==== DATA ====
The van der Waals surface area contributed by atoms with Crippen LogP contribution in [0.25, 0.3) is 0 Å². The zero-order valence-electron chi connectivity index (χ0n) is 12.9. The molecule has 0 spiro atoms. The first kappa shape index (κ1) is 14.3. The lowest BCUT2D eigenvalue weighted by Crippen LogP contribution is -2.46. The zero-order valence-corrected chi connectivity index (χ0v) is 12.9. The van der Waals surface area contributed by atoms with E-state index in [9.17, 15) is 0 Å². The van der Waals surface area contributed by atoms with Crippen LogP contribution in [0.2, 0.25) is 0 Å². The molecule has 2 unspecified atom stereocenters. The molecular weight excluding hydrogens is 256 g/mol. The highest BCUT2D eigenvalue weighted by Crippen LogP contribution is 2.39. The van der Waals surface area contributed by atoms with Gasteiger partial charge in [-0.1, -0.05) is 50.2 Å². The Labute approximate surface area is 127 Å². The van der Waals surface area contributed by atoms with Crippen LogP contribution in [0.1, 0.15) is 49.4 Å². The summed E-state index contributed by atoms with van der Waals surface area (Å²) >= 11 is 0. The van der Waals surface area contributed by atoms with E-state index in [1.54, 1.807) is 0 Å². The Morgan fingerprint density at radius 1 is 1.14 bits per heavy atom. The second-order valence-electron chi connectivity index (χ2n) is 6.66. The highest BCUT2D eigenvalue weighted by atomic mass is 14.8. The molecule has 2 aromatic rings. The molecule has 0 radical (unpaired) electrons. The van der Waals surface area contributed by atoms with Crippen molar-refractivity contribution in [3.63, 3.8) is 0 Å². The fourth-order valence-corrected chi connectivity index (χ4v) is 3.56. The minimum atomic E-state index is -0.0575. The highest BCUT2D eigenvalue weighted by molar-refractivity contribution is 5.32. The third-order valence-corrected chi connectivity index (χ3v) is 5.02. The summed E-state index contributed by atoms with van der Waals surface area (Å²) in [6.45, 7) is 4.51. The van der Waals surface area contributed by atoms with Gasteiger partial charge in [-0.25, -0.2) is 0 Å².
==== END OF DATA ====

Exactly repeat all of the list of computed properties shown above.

The van der Waals surface area contributed by atoms with Crippen LogP contribution in [0.25, 0.3) is 0 Å². The zero-order valence-electron chi connectivity index (χ0n) is 12.9. The molecule has 0 spiro atoms. The first kappa shape index (κ1) is 14.3. The lowest BCUT2D eigenvalue weighted by Crippen LogP contribution is -2.46. The zero-order valence-corrected chi connectivity index (χ0v) is 12.9. The van der Waals surface area contributed by atoms with E-state index in [9.17, 15) is 0 Å². The van der Waals surface area contributed by atoms with Crippen LogP contribution in [0.2, 0.25) is 0 Å². The molecule has 2 unspecified atom stereocenters. The molecular weight excluding hydrogens is 256 g/mol. The highest BCUT2D eigenvalue weighted by Crippen LogP contribution is 2.39. The van der Waals surface area contributed by atoms with Gasteiger partial charge in [-0.1, -0.05) is 50.2 Å². The Labute approximate surface area is 127 Å². The van der Waals surface area contributed by atoms with Crippen LogP contribution in [0.1, 0.15) is 49.4 Å². The summed E-state index contributed by atoms with van der Waals surface area (Å²) >= 11 is 0. The van der Waals surface area contributed by atoms with E-state index in [1.54, 1.807) is 0 Å². The Morgan fingerprint density at radius 1 is 1.14 bits per heavy atom. The second-order valence-electron chi connectivity index (χ2n) is 6.66. The highest BCUT2D eigenvalue weighted by atomic mass is 14.8. The molecule has 2 aromatic rings. The molecule has 0 radical (unpaired) electrons. The van der Waals surface area contributed by atoms with Crippen molar-refractivity contribution in [3.63, 3.8) is 0 Å². The fourth-order valence-corrected chi connectivity index (χ4v) is 3.56. The minimum atomic E-state index is -0.0575. The highest BCUT2D eigenvalue weighted by molar-refractivity contribution is 5.32. The third-order valence-corrected chi connectivity index (χ3v) is 5.02. The summed E-state index contributed by atoms with van der Waals surface area (Å²) in [6.45, 7) is 4.51. The van der Waals surface area contributed by atoms with Gasteiger partial charge in [-0.25, -0.2) is 0 Å².